I don't have any elderly friends, and my Grandmother lives with my aunt and uncle- so nothing to worry about there. It was the mention of our projected and personal selves that has me thinking, but in general terms not necessarily related to old age. Even young people slip through the cracks because we aren't paying enough attention. I think of things like teen (and adult) depression and suicide, eating disorders, and wonder why we aren't paying closer attention to the people around us. Maybe it is because it is difficult to know when to invade someone's personal space and when not to. Thanks for giving me something to think about!

Helen said...

Thank you for this message, Rosaria. After my experiences with Mother, memory care and assisted living homes and contact with area social workers ... I am so aware of the need to keep watch over the vulnerable among us.

Brian Miller said...

i remember my aunts house being like a museum...actually more like a warehouse for the museum. many wonderful treasures, but sad in many ways. the things we hold onto...until we are overwelmed with the past, we forget to keep moving forward.

Martin H. said...

I enjoyed reading this thoughtful post.

I've heard some people say that retirement should be a journey, not a destination. This is a good motto but someone should be around to support those travellers when they become weary.

Lori ann said...

I've enjoyed catching up with your posts Rosaria,the favorite season gave me a pang in my heart, I love all the season's but the change always makes me wistful.(yes we do have them, however subtle they may be ☺)
Thank you also for posting on the Health care issue, Lord only know how that will go.
And thank you also for telling us this important information on our older citizens.

willow said...

Good advice. Now I've got to sort through this stack of old magazines or I won't be able to see my computer...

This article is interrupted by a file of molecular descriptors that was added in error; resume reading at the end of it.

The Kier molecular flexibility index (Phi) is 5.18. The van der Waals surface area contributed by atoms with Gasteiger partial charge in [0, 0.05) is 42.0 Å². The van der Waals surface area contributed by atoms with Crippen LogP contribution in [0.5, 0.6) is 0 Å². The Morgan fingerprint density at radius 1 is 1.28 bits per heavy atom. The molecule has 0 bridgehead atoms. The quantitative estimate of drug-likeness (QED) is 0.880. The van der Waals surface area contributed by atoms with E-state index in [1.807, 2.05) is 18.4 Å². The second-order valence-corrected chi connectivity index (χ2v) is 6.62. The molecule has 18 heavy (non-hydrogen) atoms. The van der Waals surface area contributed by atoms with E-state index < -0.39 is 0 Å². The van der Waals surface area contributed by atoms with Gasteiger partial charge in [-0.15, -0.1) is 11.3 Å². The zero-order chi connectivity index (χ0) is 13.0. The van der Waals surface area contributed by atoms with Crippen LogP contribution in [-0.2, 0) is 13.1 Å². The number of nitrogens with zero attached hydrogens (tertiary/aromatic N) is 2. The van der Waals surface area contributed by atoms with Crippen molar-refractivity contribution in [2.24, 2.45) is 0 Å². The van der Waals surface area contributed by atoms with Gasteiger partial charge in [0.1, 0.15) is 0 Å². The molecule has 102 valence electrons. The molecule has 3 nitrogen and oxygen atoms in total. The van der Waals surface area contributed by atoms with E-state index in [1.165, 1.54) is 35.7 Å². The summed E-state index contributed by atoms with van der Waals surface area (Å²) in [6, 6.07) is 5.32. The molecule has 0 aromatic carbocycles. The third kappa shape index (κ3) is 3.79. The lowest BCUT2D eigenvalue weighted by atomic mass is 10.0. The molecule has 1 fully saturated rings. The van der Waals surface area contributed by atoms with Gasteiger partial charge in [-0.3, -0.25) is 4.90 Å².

Eddie Bluelights said...

Brilliant advise Rosaria. The old folk certainly need looking after - they appreciate a visit as well and are very interesting to converse with. Time is creeping up with me (65 in October) and I have just been diagnosed as requiring an artificial hip - them I'll be 20 again.
Hope I did not shock you too much in BlogOzland. There is a great twist at the end ~ Eddie

Eddie Bluelights said...

Spelling again!!!
Advice - sorry

Sheila said...

Just back from my mom's in another state where I found shocking disarray and deterioration in her home...if I'd had 6 weeks of concentrated effort instead of just 3 of negotiating with my same state as mom siblings I still could not have gotten Mom's house ready for the home evaluation required to send her home from the nursing home where she is now. I feel so inadequate and nonproductive! Don't know when I might be able to make it back either - need to win the lottery SOON. The best I can do now is encourage my sibs there to take up where I started, I guess...but I so apreciate your behind the curtains perspective. As a result, I am sooooo striving to be authentic and transparent in the future and humble enough to be open to help when needed.

Pam said...